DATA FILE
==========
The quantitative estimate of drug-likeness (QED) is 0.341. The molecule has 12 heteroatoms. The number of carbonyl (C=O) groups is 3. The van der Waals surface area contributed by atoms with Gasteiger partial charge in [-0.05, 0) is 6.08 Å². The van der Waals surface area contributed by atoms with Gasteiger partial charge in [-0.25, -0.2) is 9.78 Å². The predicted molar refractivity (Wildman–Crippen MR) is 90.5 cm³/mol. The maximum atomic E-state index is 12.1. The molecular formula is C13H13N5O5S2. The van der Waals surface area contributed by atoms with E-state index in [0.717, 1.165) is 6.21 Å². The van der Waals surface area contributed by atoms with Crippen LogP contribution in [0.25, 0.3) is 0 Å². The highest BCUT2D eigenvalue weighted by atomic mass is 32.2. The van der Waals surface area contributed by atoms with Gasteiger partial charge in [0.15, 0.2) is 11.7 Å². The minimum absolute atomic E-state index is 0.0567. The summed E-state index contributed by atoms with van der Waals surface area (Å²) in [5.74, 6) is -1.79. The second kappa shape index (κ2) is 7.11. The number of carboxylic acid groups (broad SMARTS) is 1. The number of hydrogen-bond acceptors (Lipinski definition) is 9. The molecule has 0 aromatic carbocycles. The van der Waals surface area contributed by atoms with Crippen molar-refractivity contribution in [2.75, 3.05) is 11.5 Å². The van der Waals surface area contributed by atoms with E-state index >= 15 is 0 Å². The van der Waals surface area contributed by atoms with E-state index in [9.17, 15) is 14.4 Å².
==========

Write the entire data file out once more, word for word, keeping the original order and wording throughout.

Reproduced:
The quantitative estimate of drug-likeness (QED) is 0.341. The molecule has 12 heteroatoms. The number of carbonyl (C=O) groups is 3. The van der Waals surface area contributed by atoms with Gasteiger partial charge in [-0.05, 0) is 6.08 Å². The van der Waals surface area contributed by atoms with Gasteiger partial charge in [-0.25, -0.2) is 9.78 Å². The predicted molar refractivity (Wildman–Crippen MR) is 90.5 cm³/mol. The maximum atomic E-state index is 12.1. The molecular formula is C13H13N5O5S2. The van der Waals surface area contributed by atoms with E-state index in [0.717, 1.165) is 6.21 Å². The van der Waals surface area contributed by atoms with Crippen LogP contribution in [0.25, 0.3) is 0 Å². The highest BCUT2D eigenvalue weighted by atomic mass is 32.2. The van der Waals surface area contributed by atoms with Gasteiger partial charge in [0.15, 0.2) is 11.7 Å². The minimum absolute atomic E-state index is 0.0567. The summed E-state index contributed by atoms with van der Waals surface area (Å²) in [5.74, 6) is -1.79. The second kappa shape index (κ2) is 7.11. The number of carboxylic acid groups (broad SMARTS) is 1. The number of hydrogen-bond acceptors (Lipinski definition) is 9. The molecule has 0 aromatic carbocycles. The van der Waals surface area contributed by atoms with Crippen molar-refractivity contribution in [2.75, 3.05) is 11.5 Å². The van der Waals surface area contributed by atoms with E-state index >= 15 is 0 Å². The van der Waals surface area contributed by atoms with E-state index in [9.17, 15) is 14.4 Å².